People living in the United States have little to no reason to fear contracting Ebola, a deadly viral illness causing an epidemic in West Africa. Yet on Friday night, some Americans will dress up in hazmat suits akin to what health workers wear when treating an Ebola patient.
And, of course, there’s even a “sexy” version.
Another Halloween, another costume controversy. It’s not the first time a global health threat has inspired costumes and provoked the public. That famous beaked mask you may have seen? It’s a direct steal from the protective garb doctors wore when fighting the bubonic plague in 14th century Venice.
First, let’s consider the Ebola matter. The retailer BrandsOnSale is not the only company selling Ebola costumes, but it recently drew ire for proclaiming “Sexy Ebola Containment Suit” on its website and touting the men’s version as the “most viral costume of the year.”
Many individuals took to Twitter to express their distaste for the idea:
The Ebola epidemic has killed almost 5,000 people and there are currently more than 10,000 cases of the disease, according to the World Health Organization. Before you make up your mind about the ethics of wearing an Ebola Halloween costume, you might want to look at the history of dressing as infectious diseases — and what that costume choice might mean.
Halloween costumes only became mainstream in America about 100 years ago, explains Lesley Bannatyne, author of Halloween, An American Holiday. But for a long time, kids were the only ones to dress up. So there was no 1918 “Influenza Nurse” costume. Just the usual ghosts and witches — and later, vampires, zombies and other creepy creatures. “It wasn’t until adults got involved that we got costumes with satire, edginess or humor,” she says. She believes that the adult costume trend took off in the 1970s. Diseases soon came into the mix.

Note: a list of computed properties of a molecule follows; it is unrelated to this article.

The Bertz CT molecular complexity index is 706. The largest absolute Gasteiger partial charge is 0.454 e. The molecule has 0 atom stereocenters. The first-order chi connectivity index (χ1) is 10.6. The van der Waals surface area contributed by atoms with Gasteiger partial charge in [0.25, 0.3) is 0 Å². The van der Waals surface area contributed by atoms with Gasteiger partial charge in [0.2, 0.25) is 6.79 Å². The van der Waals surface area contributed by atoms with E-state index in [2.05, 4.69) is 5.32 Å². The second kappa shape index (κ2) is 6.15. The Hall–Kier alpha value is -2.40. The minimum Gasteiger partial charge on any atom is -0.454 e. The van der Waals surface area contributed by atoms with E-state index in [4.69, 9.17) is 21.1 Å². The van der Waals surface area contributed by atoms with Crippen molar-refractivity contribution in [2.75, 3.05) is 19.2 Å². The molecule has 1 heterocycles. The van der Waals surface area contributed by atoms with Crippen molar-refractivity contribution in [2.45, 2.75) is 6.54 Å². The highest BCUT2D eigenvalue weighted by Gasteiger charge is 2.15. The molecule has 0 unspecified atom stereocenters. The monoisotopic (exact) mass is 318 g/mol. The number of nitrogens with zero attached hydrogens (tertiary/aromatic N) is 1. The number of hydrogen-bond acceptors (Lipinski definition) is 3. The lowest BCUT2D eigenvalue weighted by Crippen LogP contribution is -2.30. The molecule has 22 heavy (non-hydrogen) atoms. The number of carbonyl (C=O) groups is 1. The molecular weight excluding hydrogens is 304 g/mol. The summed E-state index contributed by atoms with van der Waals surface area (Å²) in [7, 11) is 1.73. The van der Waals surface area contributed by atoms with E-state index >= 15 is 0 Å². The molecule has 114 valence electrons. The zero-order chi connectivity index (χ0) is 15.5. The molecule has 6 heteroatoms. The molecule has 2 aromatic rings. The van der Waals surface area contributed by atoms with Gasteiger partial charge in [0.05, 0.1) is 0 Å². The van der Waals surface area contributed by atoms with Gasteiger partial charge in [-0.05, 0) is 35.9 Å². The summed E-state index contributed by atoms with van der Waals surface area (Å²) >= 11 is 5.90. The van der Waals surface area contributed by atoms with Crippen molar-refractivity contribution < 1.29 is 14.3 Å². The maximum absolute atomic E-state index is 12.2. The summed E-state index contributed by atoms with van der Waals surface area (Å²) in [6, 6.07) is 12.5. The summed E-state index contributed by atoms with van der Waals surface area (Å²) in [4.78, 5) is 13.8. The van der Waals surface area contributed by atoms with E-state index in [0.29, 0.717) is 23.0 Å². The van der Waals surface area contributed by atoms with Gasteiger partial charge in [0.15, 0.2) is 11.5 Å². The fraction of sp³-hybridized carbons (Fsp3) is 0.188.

A 2005 Chicago Tribune article recommended the “bird flu” as a cheap, unique costume idea:
“Really lazy? Just wear the boa around your neck. Then hang a bunch of plucked rubber chickens ($2 each) from your own belt and use the ‘color sticks makeup’ (five colors with free sharpener, $1.99) to draw gross pockmarks on your flesh. For a near-death pallor, turn your flesh sickly with green base makeup ($1.29).”
Style advice columnist Marie Lodi of Rookie Magazine wrote about her experience dressing as “bird flu” for Halloween in 2008: “I bought some fake birds from Michaels, drew Xs over their eyes, poured fake blood on them, and glued them to my costume.”
Lodi said the costume was well-received, but only because avian flu was no longer a real threat. “Ebola is different — people are really scared of it, and it’s all over the news now,” she told NPR in an email.
Then, in 2009, there was the “swine flu” epidemic that inspired the creation of a pig nose and surgical mask Halloween accessory, as well as recommendations for “H1” and “N1” couples costumes. The Centers for Disease Control and Prevention estimates there were between 8,870 and 18,300 H1N1-related deaths between 2009 and 2010.